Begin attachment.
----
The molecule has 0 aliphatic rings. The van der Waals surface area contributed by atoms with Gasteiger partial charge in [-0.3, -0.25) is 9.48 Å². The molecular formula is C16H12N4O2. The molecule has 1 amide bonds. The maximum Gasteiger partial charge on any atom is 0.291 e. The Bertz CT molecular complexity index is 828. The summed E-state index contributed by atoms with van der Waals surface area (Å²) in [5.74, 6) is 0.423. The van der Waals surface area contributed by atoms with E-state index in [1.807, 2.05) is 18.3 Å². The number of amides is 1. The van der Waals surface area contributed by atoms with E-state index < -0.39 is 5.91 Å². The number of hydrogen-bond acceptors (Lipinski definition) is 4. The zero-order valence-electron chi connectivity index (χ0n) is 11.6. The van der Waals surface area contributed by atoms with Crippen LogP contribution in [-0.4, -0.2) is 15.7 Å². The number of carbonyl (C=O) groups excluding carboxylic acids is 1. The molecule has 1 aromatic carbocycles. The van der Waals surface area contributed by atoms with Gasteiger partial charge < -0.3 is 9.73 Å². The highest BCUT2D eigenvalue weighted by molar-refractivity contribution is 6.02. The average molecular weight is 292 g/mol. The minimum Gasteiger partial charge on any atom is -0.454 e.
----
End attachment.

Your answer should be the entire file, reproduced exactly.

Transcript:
The molecule has 0 aliphatic rings. The van der Waals surface area contributed by atoms with Gasteiger partial charge in [-0.3, -0.25) is 9.48 Å². The molecular formula is C16H12N4O2. The molecule has 1 amide bonds. The maximum Gasteiger partial charge on any atom is 0.291 e. The Bertz CT molecular complexity index is 828. The summed E-state index contributed by atoms with van der Waals surface area (Å²) in [5.74, 6) is 0.423. The van der Waals surface area contributed by atoms with E-state index in [1.807, 2.05) is 18.3 Å². The number of amides is 1. The van der Waals surface area contributed by atoms with E-state index < -0.39 is 5.91 Å². The number of hydrogen-bond acceptors (Lipinski definition) is 4. The zero-order valence-electron chi connectivity index (χ0n) is 11.6. The van der Waals surface area contributed by atoms with Crippen LogP contribution in [-0.4, -0.2) is 15.7 Å². The number of carbonyl (C=O) groups excluding carboxylic acids is 1. The molecule has 1 aromatic carbocycles. The van der Waals surface area contributed by atoms with Gasteiger partial charge < -0.3 is 9.73 Å². The highest BCUT2D eigenvalue weighted by molar-refractivity contribution is 6.02. The average molecular weight is 292 g/mol. The minimum Gasteiger partial charge on any atom is -0.454 e.